I’d met two mates at a busy Shepherds Bush pub for a rushed pint before the QPR-Barnsley game, and basically left my wallet on my chair, realising only when approaching the stadium almost a mile away.
With only minutes til kickoff, rather than leg it all the way back I quickly googled and rang the pub to ask with clenched hope if a kind soul had handed it in. The bar manager I spoke to went to check and returned a minute later with the inevitable shitty news: no, and it was nowhere to be seen at the pinpointed table and chairs.
As ever with a lost wallet it’s not so much the cash loss that grates most but the bank cards, driving licence and in my case a recently topped-up Oystercard and return rail ticket. So I wasn’t a happy chappy as I took my seat at kickoff, the usual matchday atmosphere lost on me. As I didn't want to wait til HT to cancel my card in case someone went to town on it I had a surreal mid-match conversation with a call-centre clerk from my seat as thousands bellowed and cursed around me.
QPR tried their best to worsen the afternoon, not the team but the usual supporters’ bar shambles which makes you queue from almost 10mins before HT until the 2nd half whistle for just a beer (why not pour them en masse before HT like at music festivals instead of individually per order when hundreds arrive at once?)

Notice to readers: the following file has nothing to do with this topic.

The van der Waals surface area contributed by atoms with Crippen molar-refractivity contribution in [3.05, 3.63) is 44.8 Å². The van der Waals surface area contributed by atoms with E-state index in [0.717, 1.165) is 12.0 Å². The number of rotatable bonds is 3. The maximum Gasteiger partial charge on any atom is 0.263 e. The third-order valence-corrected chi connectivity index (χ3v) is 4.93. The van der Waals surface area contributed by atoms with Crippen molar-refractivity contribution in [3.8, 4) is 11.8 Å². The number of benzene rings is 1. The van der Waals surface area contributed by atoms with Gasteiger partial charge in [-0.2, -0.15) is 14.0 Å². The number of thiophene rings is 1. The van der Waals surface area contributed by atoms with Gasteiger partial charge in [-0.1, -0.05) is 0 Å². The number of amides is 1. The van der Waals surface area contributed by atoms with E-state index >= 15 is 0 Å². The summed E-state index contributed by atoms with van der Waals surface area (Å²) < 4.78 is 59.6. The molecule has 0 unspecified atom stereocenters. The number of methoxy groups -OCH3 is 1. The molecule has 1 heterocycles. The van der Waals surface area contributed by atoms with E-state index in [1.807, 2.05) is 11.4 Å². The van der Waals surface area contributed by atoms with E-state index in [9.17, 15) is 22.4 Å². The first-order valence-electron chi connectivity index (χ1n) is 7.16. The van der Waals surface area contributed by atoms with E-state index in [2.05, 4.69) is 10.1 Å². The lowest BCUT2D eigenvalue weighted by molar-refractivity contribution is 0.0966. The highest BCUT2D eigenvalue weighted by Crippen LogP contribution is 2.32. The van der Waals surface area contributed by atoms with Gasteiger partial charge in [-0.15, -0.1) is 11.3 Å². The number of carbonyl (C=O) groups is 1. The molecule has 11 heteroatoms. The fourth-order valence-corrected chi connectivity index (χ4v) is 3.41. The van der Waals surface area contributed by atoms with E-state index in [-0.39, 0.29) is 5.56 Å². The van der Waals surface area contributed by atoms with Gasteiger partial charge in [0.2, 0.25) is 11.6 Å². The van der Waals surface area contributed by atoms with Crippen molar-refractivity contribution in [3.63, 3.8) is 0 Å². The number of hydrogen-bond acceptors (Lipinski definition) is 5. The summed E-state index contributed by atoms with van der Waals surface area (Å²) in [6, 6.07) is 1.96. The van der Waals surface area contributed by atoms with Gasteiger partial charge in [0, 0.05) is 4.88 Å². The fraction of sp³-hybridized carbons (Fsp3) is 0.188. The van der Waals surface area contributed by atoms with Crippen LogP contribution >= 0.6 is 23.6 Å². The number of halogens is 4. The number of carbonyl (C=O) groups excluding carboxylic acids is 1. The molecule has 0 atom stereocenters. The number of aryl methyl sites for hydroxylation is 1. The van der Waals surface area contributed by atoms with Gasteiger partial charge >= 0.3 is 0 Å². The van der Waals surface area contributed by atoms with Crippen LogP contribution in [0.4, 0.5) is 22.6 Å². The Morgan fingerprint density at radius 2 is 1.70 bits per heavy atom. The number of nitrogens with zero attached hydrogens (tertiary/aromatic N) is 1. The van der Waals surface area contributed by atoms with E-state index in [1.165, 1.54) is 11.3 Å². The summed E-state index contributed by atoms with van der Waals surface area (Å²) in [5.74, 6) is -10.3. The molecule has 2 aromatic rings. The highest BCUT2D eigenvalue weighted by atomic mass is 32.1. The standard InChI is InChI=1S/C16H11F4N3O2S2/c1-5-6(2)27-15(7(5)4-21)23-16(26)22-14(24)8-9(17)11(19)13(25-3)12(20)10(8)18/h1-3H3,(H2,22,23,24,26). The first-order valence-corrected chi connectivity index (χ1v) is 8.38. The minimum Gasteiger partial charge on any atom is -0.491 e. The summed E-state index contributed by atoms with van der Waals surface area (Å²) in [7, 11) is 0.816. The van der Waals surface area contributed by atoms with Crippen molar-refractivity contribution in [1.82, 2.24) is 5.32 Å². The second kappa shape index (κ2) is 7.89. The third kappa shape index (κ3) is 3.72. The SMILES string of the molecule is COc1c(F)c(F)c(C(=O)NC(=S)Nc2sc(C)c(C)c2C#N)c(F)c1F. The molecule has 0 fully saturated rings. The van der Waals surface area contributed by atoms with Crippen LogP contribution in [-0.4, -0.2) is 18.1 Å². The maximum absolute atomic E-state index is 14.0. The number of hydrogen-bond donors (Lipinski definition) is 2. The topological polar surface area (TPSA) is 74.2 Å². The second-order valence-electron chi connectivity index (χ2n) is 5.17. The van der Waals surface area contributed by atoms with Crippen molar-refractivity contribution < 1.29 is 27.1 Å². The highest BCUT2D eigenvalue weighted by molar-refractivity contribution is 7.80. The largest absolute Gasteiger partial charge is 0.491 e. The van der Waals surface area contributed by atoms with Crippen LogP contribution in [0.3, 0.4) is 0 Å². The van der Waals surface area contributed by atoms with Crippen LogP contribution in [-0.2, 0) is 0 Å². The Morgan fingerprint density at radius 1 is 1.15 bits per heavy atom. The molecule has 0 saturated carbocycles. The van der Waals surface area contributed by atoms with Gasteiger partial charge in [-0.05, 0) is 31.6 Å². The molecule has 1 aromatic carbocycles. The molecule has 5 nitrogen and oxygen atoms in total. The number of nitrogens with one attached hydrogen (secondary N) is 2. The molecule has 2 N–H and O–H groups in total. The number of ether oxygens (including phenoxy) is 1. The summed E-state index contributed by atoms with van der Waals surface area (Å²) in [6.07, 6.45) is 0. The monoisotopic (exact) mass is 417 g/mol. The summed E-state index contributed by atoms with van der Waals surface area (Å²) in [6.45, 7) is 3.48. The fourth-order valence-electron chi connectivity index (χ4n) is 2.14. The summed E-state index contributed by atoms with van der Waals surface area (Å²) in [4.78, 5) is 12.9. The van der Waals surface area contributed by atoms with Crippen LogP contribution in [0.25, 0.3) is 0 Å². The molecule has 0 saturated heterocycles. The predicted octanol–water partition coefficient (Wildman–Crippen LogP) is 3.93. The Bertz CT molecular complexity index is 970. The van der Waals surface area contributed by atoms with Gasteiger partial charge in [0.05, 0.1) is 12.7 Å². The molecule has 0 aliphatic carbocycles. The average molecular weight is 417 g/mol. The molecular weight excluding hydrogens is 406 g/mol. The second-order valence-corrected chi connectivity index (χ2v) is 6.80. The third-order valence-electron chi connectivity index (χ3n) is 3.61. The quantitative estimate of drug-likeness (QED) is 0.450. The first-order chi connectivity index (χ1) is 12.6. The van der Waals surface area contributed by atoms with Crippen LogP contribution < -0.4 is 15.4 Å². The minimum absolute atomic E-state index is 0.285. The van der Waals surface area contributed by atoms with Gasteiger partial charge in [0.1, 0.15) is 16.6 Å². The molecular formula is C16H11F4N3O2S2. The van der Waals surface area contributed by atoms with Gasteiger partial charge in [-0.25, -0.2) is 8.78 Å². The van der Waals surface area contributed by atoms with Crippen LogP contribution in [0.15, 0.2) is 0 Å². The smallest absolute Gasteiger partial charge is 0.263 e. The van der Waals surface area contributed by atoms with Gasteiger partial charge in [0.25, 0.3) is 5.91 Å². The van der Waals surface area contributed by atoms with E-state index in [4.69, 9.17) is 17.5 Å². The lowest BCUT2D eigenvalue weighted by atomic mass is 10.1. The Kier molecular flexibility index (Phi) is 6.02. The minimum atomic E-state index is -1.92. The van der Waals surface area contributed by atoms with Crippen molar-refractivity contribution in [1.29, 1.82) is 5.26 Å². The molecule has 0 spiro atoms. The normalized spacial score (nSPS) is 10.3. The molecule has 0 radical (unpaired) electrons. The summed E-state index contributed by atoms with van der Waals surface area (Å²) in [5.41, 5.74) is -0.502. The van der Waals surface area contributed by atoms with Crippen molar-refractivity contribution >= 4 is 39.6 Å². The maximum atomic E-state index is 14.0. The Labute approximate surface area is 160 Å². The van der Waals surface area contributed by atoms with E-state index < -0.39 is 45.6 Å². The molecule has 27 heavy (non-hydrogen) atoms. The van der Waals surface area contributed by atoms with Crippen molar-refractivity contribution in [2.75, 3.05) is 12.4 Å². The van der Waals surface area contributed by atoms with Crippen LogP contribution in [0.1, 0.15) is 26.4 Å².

Thankfully the team won 2-0 – a defeat would’ve been the last straw. But the walletless cloud lingered and I was no longer up for the planned post-match session. On a whim I swung by the earlier pub before hitting the underground to ask if anyone had handed it in since – nope, sorry – so as a last throw I returned to our previous table for a final scan.
Unbelievably the wallet was there, exactly where I’d left it, camouflaged against the chair leather. The table occupants who’d been unwittingly sitting beside it for the previous two hours couldn’t believe it when I picked it up with incredulous laughter then summarised the story for them. The relief rush was tempered by slight anger though as I returned to the bar and waved it pointedly at the manager who’d supposedly had a search – it had been camouflaged to the incognisant drinker’s eye but would’ve revealed itself to anyone looking with purpose.
Anyway, with it retrieved and spirits instantly lifted I reinstated the evening's drinking plans with renewed gusto and was duly a mess by 10pm when I called it a night. The hangover though wasn’t half as painful as it could’ve been.
Moral: if you leave something in a pub, go back and look for it with your own eyes. Some people are fuckin' blind.